Hay fever is usually most disruptive between late March and September so summer can be a trying period for allergy sufferers. Hay fever, also known as allergic rhinitis, is a group of symptoms affecting the nose. Seasonal hay fever tends to develop when the body’s immune system overreacts to pollens from grass, trees and weeds.
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The symptoms can range from mild to moderate, depending on different factors such as the level of exposure and whether you have underlying health conditions.
According to the NHS, symptoms of hay fever include:
- Sneezing and coughing
- A runny or blocked nose
- Itchy, red or watery eyes
- Itchy throat, mouth, nose and ears
- Loss of smell
- Pain around your temples and forehead
- Feeling tired
How to treat hay fever
There’s currently no cure for hay fever and you cannot prevent it.
But, as the NHS points out, you can do things to ease your symptoms when the pollen count is high.
Evidence suggests there are a number of natural remedies that can help to relieve hay fever symptoms.
One promising remedy is butterbur extract, which is derived from the Petasites hybridus, a marsh plant that has long been used for its medicinal purposes.
Studies have found taking the extract in oil or pill form to be an effective remedy for nasal allergies.
In one study published in the journal Clinical and experimental allergy, people with allergies that were given butterbur tablets for a week showed significant improvement of their allergy symptoms.
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After five days of treatment, the participants’ bodies contained smaller amounts of the allergy-producing substances leukotriene and histamines.
What’s more, research published in the journal Neurology, has found butterbur to provide relief for migraines, another symptom associated with nasal allergies.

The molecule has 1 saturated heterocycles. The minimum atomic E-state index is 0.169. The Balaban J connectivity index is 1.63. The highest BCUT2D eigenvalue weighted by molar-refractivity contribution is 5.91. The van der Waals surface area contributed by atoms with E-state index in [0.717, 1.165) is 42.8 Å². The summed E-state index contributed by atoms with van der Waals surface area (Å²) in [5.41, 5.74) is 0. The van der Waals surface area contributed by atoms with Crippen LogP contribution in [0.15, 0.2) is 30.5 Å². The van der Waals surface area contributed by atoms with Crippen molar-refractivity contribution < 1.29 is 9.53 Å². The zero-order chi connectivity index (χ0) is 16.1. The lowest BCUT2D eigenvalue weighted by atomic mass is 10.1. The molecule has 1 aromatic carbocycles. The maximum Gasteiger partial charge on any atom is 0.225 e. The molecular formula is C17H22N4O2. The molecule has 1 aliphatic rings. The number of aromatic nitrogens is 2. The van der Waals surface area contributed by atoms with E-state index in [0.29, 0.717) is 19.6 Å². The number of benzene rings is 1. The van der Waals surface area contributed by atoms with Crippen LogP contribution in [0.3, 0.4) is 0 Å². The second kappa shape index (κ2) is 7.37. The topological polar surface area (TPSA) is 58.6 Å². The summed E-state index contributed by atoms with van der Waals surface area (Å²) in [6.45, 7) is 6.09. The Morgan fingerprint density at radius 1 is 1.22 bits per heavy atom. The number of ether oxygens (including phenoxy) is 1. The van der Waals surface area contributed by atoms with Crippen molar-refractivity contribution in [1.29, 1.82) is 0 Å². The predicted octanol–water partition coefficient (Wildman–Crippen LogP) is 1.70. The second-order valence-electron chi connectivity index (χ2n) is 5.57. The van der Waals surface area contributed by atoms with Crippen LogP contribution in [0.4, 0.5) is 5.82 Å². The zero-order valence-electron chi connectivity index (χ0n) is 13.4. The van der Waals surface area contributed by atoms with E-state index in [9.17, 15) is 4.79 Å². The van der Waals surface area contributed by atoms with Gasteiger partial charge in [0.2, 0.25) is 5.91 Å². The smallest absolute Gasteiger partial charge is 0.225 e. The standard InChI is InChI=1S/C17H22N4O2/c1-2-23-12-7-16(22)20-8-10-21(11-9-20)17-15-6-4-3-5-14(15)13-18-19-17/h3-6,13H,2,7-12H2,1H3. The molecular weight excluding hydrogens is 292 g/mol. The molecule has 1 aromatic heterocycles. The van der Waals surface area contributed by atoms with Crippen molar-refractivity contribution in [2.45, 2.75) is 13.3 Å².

Other ways to relieve hay fever symptoms
According to the NHS, there are a number of simple self-help tips you can follow to alleviate symptoms.
The health body says:
- Put Vaseline around your nostrils to trap pollen
- Wear wraparound sunglasses to stop pollen getting into your eyes
- Whower and change your clothes after you have been outside to wash pollen off
- Stay indoors whenever possible
- Keep windows and doors shut as much as possible
- Vacuum regularly and dust with a damp cloth
- Buy a pollen filter for the air vents in your car and a vacuum cleaner with a special HEPA filter
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The health body also recommends avoiding activities known to aggravate symptoms.
- Cutting grass or walk on grass
- Spending too much time outside
- Keeping fresh flowers in the house
- Smoking or being around smoke – it makes your symptoms worse
- Drying clothes outside – they can catch pollen
- Letting pets into the house if possible – they can carry pollen indoors
If the problem still persists, you may GP may prescribe you steroids.
As the NHS explains, if steroids and other hay fever treatments do not work, your GP may refer you for immunotherapy.
“This means you’ll be given small amounts of pollen as an injection or tablet to slowly build up your immunity to pollen,” explains the health site.
Although, this kind of treatment usually starts in the winter about three months before the hay fever season begins, notes the health body.
Alternatively, a pharmacist can give advice and suggest the best treatments, like antihistamine drops, tablets or nasal sprays, it adds.
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